Wednesday, April 14, 2010

ITF NZ vocational education research forum - day one afternoon

My session came up first thing after lunch. I presented on the concept of assisting the boundary crossing of new trades tutors into acceptance of an identity as a teacher. Basically a report on a subset of the Ako Aotearoa southern hub funded project’perspectives of new trades tutors’. I introduced concepts of cultural-historical activity theory (CHATs) and metaphors of boundary crossing, boundary objects and boundary crossers using examples from the study but encouraging audience to think about examples within their own contexts.

Next session was with Dr. Heather Lees with Peter Engelbrecht and Peter Whittaker from the ETITO, on capturing skill utilisation: workplace evidence in national qualifications and literacy profiles. Overview of current ETITO qualification development/review process. Preparatory research followed by consulting industry (mainly SMEs) and develop qualification. New approach included workplace visits to the process instead of just a consultation group. A qualification role profile report was constructed to inform the development of a role competency map. This include non-technical (personal attributes, attitudes, industry knowledge, firm) and technical skills (general, trade/professiona and firm specific technical skills). Norhdaug’s classification of skills (1993) used to help prioritise the types of non-technical, technical or firm specific skills into the qualification. Literacy and numeracy skill profiles/demands of various tasks were also considered.Links were made between literacy and qualifications profiles in tandem so that both are integrated/embedded.

After afternoon tea, attended sessions by Katherine Percy, Workbase and Ravi Kulatunga from etc. Consulting. On cost effective method for measuring business benefits of workplace literacy learning. Example based on work with five companies. Began with measuring productivity in the form of KPIs (production, warehousing, health & safety, HR, customer service etc.) Did one base line measure than another one after the programme & a period of time has passed to allow return of investment of staff attending/completing programme to bed down. Quantitative approach used supplemented with qualitative data from focus groups. Quantitative data show positive returns with increases in labour productivity, employee skills, service delivery etc & reduction in absenteeism, error rate, overtime etc. The evaluation exercise led to better understanding by each company on how to leverage the workplace literacy programmes to help improve workplace productivity.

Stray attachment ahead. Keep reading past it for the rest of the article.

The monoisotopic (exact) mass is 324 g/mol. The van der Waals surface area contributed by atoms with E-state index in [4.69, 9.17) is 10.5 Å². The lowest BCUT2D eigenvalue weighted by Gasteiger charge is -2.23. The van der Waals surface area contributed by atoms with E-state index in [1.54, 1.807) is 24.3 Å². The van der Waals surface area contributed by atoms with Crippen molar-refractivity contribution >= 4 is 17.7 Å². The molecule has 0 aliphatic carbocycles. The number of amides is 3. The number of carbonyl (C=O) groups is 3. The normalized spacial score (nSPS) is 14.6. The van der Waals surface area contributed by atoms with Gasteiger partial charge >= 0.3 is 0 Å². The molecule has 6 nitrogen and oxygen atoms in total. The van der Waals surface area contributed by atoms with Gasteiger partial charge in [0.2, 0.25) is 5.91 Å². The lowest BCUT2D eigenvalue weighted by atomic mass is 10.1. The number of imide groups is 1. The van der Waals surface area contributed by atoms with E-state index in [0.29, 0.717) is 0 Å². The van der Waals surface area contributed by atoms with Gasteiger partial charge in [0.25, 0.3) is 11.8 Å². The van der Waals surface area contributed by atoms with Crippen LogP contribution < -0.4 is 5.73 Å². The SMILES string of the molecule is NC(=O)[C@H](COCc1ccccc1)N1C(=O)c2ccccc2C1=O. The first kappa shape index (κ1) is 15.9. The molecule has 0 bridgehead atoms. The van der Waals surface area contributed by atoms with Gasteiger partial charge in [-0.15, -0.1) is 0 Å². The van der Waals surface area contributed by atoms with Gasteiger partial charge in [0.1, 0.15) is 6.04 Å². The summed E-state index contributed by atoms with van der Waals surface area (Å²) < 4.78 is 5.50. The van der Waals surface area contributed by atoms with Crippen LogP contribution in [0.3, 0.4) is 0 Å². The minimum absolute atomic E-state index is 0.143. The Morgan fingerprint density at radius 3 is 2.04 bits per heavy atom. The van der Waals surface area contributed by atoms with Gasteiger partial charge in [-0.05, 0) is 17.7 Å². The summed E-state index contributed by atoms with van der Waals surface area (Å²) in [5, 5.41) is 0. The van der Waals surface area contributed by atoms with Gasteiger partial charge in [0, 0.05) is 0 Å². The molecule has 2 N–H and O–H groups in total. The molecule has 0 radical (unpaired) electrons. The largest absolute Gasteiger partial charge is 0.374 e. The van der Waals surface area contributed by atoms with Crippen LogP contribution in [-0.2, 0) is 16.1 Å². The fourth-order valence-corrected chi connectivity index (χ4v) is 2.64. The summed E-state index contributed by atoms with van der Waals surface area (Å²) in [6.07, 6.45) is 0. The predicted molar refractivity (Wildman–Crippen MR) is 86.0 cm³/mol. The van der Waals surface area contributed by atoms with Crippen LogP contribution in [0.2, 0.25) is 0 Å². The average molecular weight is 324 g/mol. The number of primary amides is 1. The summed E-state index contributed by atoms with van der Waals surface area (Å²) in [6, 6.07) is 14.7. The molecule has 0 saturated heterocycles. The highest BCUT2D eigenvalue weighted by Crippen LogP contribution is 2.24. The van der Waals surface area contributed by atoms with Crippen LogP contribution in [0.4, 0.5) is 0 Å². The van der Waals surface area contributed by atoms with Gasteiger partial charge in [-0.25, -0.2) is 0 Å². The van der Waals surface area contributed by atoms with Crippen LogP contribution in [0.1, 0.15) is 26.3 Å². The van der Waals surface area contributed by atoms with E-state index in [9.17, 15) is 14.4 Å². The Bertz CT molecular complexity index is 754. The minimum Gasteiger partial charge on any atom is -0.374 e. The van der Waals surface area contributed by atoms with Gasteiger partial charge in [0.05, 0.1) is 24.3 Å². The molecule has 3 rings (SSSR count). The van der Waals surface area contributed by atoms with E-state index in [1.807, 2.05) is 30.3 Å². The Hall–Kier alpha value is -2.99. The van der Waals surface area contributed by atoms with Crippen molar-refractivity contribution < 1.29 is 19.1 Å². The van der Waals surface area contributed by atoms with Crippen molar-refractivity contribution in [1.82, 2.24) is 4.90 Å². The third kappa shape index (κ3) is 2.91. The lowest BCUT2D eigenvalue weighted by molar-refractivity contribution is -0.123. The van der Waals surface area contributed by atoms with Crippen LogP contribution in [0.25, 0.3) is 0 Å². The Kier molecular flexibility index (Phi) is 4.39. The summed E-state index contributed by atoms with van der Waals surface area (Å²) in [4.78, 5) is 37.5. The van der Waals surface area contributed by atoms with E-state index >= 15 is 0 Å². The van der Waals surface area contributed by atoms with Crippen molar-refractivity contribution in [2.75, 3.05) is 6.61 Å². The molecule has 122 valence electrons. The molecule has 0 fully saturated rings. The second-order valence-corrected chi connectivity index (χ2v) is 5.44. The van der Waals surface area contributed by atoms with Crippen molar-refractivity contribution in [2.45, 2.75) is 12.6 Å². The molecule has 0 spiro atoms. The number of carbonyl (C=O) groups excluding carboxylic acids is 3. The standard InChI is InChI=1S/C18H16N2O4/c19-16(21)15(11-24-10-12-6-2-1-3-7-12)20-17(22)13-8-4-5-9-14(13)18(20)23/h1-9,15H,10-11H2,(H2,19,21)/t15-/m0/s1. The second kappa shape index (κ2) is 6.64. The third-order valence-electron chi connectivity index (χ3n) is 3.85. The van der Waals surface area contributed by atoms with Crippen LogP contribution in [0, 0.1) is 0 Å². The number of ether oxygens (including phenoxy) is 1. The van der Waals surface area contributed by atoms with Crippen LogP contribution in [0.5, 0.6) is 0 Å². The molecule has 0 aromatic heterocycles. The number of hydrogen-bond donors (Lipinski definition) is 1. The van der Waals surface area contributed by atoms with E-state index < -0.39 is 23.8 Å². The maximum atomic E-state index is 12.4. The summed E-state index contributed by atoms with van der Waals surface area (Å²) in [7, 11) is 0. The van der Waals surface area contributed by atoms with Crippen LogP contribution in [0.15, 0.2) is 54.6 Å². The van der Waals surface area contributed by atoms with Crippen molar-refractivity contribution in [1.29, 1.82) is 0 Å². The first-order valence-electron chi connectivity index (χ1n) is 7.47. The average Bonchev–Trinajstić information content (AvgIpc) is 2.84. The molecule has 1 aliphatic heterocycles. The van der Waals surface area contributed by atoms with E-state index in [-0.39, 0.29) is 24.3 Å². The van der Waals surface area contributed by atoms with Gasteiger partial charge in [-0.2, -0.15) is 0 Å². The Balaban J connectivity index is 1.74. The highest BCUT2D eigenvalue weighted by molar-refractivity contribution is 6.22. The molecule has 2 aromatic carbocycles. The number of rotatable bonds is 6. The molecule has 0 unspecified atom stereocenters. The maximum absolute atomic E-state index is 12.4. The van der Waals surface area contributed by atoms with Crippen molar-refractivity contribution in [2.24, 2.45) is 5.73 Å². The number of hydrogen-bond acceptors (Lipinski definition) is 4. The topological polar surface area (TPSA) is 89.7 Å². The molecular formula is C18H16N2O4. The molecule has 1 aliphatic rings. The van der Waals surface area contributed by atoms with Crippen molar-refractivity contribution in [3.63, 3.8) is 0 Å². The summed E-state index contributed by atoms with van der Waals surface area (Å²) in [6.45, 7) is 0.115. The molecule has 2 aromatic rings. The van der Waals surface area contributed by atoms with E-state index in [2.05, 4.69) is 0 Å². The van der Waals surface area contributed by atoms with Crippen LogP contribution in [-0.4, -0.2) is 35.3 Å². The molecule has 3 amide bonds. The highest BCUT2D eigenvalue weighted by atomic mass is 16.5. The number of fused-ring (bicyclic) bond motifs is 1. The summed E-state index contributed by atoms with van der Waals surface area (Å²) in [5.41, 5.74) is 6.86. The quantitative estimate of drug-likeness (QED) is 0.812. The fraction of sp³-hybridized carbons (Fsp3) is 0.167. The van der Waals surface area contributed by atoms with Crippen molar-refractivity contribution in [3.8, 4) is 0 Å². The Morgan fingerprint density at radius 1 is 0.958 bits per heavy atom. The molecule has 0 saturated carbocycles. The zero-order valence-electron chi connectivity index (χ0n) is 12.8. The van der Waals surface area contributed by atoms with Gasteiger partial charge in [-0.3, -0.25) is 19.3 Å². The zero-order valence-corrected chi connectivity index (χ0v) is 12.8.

A full day closed with plenary session from Anne Alkema, Dr. Cathy Wright and Dr. John Benseman– Department of Labour on Workplace LLN (learning literacy and numeracy). Anne went through literature which tells us it is difficult to quantify the benefits of embedding LLN in workplace learning, however, intangible benefits (improved confidence, self efficacy etc.) other than actual literacy/numeracy skills appear to be there but difficult to pin down. 3 completed studies used to provide summaries. Key messages for employer-led LNN indicate lack of awareness about link between LNN & workplace issues, there is need to promote LNN training as a part of a whole business approach and access to funding is an issue. From the Modern apprentices perspectives, there is a divide between the ‘literate’ world and the trade world, apprentices employ coping strategies to mask L & N issues, workplace productivity takes priority. Impact of LLN support for apprentices include improved confidence etc. Common themes include need to do considerable work to raise awareness of LLN, workplaces still unable to integrate and there is still a ‘deficit’ approach to LLN. Cathy presented on literature review undertaken with LLN – need to gain & sustain company commitment including supervisors being part of learning project team, identity literacy needs by conducting company & individual needs assessment, full & consultative planning before programme begins, create a positive learning environment. Need to include context into curriculum design, make programme design a collaborative effort, select skilful instructors, use a flexible delivery mix, tailored /flexible support required. Lead into the upskill study which is about to be completed by this group. Went through findings from a study to evaluate role of LLN in upskilling by Wolf and Evans (2009). John provided guidelines on how to use research literature to inform current LLN programmes. Good resources produced by NRDC & need to think of how this information can be passes on to practitioners.


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